In any given episode of ‘The 100,’ the tasks before each character are clear. There are objectives laid out, cross-purposes established, and gnarly moral dilemmas to face. Yes, an apocalyptic drama lends itself to some easy-to-generate stakes such as “How we will find food tonight?” and “Who should live or die in a spaceship that can’t sustain the current population?” But what makes ‘The 100’ so good is the way it makes these choices specific to its characters. This isn’t philosophy posing as sci-fi television. This is a surprisingly no-holds-barred show in which characters die with alarming frequency and people actually change based on the accumulations of their actions. In other words, it’s a show that takes into account the costs of the choices it presents and makes this choice stick.

When we talk about the truly complex shows on television, we need to stop thinking less about shows that require a wiki to actually figure out what the hell is happening and think more about shows that push their characters into impossible corners. No one in ‘The 100’ gets off easy here, from our nominal hero Clarke Griffin (Eliza Taylor) to the initially moustache-twirling councilman Marcus Kane (Henry Ian Cusick). There’s a constant disconnect in information between those orbiting earth and those sent to discover if it’s inhabitable a century after nuclear war. The audience sees the actions of both sides, which means the audience gets to watch wrongheaded move after wrongheaded move derail any attempts to unite the two sides. And yet, those moves are not wrongheaded within the context of each side’s operational information. Seeing a character like Kane finally get a piece of the larger picture, or seeing formally moral Clarke agree to have a character tortured in order to save the life of someone, spins both off their axes, and allows ‘The 100’ to follow both along their new paths.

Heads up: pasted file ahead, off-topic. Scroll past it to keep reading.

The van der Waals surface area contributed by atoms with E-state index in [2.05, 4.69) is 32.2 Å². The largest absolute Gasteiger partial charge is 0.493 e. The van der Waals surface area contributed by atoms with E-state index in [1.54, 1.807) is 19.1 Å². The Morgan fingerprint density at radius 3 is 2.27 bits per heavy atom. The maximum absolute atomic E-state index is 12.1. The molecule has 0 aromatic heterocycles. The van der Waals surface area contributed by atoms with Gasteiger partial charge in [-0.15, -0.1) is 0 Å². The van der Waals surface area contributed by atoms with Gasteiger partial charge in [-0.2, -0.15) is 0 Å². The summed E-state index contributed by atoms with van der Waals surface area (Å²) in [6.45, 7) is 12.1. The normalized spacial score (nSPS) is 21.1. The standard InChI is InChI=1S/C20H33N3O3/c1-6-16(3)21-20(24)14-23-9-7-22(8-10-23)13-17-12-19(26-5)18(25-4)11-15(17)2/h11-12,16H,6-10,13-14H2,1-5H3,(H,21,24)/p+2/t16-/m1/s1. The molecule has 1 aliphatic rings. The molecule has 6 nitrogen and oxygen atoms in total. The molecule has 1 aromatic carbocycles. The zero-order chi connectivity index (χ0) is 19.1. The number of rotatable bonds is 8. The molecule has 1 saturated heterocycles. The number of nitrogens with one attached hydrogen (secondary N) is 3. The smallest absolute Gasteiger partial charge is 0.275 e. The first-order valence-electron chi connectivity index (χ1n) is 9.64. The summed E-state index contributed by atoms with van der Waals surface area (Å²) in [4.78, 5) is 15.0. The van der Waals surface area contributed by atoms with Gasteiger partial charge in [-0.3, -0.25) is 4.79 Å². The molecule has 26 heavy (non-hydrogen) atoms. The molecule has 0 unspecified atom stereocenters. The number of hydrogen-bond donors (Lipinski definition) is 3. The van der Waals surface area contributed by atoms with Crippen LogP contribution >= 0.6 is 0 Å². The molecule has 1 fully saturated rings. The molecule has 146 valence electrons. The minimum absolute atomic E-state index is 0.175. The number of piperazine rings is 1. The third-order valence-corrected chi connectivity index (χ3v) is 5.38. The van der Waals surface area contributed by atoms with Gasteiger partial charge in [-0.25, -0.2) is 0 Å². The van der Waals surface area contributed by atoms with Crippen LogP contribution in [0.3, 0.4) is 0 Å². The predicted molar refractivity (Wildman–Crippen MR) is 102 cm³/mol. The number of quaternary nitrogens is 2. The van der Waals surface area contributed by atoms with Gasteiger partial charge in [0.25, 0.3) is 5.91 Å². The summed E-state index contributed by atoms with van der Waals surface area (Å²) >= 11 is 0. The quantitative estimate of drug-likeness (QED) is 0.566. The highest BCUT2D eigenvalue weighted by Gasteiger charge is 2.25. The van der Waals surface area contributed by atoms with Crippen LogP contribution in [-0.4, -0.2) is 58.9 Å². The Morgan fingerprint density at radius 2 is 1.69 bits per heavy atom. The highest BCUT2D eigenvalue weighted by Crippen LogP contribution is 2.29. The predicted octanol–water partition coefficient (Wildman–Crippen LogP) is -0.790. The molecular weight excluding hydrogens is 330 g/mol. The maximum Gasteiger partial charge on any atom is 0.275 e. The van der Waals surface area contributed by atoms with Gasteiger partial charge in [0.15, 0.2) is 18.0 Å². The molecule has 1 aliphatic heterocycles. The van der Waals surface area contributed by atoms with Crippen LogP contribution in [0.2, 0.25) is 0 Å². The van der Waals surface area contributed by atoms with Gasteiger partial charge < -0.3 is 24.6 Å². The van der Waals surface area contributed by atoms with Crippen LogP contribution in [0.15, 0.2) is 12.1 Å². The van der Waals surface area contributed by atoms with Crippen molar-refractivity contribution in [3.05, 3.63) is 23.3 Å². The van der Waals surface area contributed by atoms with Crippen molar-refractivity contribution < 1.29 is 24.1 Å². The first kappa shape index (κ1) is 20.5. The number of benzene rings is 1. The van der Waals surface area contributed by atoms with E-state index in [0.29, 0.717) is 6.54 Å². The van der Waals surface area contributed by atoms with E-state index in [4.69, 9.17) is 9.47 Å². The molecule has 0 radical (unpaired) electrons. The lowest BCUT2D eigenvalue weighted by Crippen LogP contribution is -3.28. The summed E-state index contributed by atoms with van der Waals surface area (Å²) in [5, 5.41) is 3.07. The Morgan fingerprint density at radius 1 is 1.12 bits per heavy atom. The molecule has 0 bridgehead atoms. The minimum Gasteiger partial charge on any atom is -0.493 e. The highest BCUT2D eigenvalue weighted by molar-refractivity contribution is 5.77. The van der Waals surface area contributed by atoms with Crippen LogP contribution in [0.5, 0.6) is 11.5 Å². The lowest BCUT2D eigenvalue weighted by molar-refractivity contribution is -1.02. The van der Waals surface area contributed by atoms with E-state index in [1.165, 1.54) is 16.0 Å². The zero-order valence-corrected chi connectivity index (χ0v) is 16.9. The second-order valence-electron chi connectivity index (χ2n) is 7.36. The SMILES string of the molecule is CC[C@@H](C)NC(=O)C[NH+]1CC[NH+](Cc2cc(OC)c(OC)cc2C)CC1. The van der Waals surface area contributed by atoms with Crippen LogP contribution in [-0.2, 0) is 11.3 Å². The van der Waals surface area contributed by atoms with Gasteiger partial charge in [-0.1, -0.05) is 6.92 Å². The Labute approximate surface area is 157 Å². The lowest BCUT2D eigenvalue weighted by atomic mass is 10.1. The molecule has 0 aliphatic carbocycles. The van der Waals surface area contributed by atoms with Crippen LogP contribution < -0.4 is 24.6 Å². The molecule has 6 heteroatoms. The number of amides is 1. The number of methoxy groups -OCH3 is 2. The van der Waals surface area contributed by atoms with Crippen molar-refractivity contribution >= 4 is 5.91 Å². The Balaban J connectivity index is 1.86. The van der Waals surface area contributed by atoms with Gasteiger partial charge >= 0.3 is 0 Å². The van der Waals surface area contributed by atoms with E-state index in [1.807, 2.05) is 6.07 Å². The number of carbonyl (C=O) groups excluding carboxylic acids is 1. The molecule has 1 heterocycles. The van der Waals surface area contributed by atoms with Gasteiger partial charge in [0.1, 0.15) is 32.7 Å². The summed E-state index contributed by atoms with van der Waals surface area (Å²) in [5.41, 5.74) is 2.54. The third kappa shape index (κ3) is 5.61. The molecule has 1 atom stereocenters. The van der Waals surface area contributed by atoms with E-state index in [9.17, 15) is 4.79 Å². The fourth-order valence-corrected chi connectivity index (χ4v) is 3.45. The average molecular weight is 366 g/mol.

That’s what makes shows complex in a compelling, sustainable manner. A show building up to a singular reveal of a long-gestating mystery is ultimately reductive. A show that constantly forces its characters to make decisions in which there is no right answer is expansive. We learn about these people through their decisions, and through that messy accumulation of decisions we see them for the complex, three-dimensional people they are. This isn’t about the show’s initial antagonist Bellamy turning into an antihero. This is about the show revealing that every one of the characters on this show can make horrible choices with the best of intentions. They can also make noble choices that surprise even themselves.

There’s nothing to say that these four shows on The CW will continue on the paths they all currently inhabit. But it’s important to note that all four of these shows have the type of budget limitations that would be used as an excuse on other networks for poor quality. Rather than use it as an excuse, these four shows have decided what truly matters for their programs and leaned into telling lean, character-based stories that still maintain the spirit of the telenovela/sci-fi/superhero genres from which they sprang. Since they have almost no choice but to focus on character, these four shows have demonstrated a keen knack for crafting episodes that build off one another rather than towards a predetermined endpoint. Each installment builds off the last, yielding a richer tapestry upon which to tell the latest tell. It’s a technique as old as time. And yet, the youngest major network seems to be the only one that currently remembers how it’s done.